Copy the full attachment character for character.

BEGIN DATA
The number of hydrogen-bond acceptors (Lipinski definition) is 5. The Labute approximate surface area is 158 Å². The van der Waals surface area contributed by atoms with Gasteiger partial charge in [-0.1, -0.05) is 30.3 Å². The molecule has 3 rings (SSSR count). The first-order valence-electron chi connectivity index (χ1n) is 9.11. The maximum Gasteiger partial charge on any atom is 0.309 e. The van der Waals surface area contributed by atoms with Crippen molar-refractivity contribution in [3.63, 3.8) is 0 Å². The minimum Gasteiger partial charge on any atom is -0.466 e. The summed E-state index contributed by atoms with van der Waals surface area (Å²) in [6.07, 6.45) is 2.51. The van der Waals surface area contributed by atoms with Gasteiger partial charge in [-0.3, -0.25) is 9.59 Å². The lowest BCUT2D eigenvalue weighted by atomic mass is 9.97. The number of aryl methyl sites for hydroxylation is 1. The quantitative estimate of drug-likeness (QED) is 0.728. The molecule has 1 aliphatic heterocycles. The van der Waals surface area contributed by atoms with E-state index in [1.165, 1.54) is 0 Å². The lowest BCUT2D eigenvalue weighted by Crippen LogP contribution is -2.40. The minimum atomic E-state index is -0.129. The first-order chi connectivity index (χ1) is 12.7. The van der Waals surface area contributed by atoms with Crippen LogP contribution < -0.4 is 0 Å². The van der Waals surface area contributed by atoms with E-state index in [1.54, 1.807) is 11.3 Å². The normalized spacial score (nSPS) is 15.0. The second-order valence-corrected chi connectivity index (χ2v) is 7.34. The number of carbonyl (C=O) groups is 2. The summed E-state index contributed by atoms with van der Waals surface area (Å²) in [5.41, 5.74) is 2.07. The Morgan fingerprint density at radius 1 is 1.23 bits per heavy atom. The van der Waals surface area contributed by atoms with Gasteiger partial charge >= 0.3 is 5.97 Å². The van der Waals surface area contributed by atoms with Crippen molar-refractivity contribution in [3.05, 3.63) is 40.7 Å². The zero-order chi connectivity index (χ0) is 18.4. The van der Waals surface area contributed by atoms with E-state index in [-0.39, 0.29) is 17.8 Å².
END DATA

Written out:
The number of hydrogen-bond acceptors (Lipinski definition) is 5. The Labute approximate surface area is 158 Å². The van der Waals surface area contributed by atoms with Gasteiger partial charge in [-0.1, -0.05) is 30.3 Å². The molecule has 3 rings (SSSR count). The first-order valence-electron chi connectivity index (χ1n) is 9.11. The maximum Gasteiger partial charge on any atom is 0.309 e. The van der Waals surface area contributed by atoms with Crippen molar-refractivity contribution in [3.63, 3.8) is 0 Å². The minimum Gasteiger partial charge on any atom is -0.466 e. The summed E-state index contributed by atoms with van der Waals surface area (Å²) in [6.07, 6.45) is 2.51. The van der Waals surface area contributed by atoms with Gasteiger partial charge in [-0.3, -0.25) is 9.59 Å². The lowest BCUT2D eigenvalue weighted by atomic mass is 9.97. The number of aryl methyl sites for hydroxylation is 1. The quantitative estimate of drug-likeness (QED) is 0.728. The molecule has 1 aliphatic heterocycles. The van der Waals surface area contributed by atoms with E-state index in [1.165, 1.54) is 0 Å². The lowest BCUT2D eigenvalue weighted by Crippen LogP contribution is -2.40. The minimum atomic E-state index is -0.129. The first-order chi connectivity index (χ1) is 12.7. The van der Waals surface area contributed by atoms with Crippen LogP contribution < -0.4 is 0 Å². The van der Waals surface area contributed by atoms with E-state index in [1.54, 1.807) is 11.3 Å². The normalized spacial score (nSPS) is 15.0. The second-order valence-corrected chi connectivity index (χ2v) is 7.34. The number of carbonyl (C=O) groups is 2. The summed E-state index contributed by atoms with van der Waals surface area (Å²) in [5.41, 5.74) is 2.07. The Morgan fingerprint density at radius 1 is 1.23 bits per heavy atom. The van der Waals surface area contributed by atoms with Gasteiger partial charge >= 0.3 is 5.97 Å². The van der Waals surface area contributed by atoms with Crippen molar-refractivity contribution in [3.05, 3.63) is 40.7 Å². The zero-order chi connectivity index (χ0) is 18.4. The van der Waals surface area contributed by atoms with E-state index in [-0.39, 0.29) is 17.8 Å².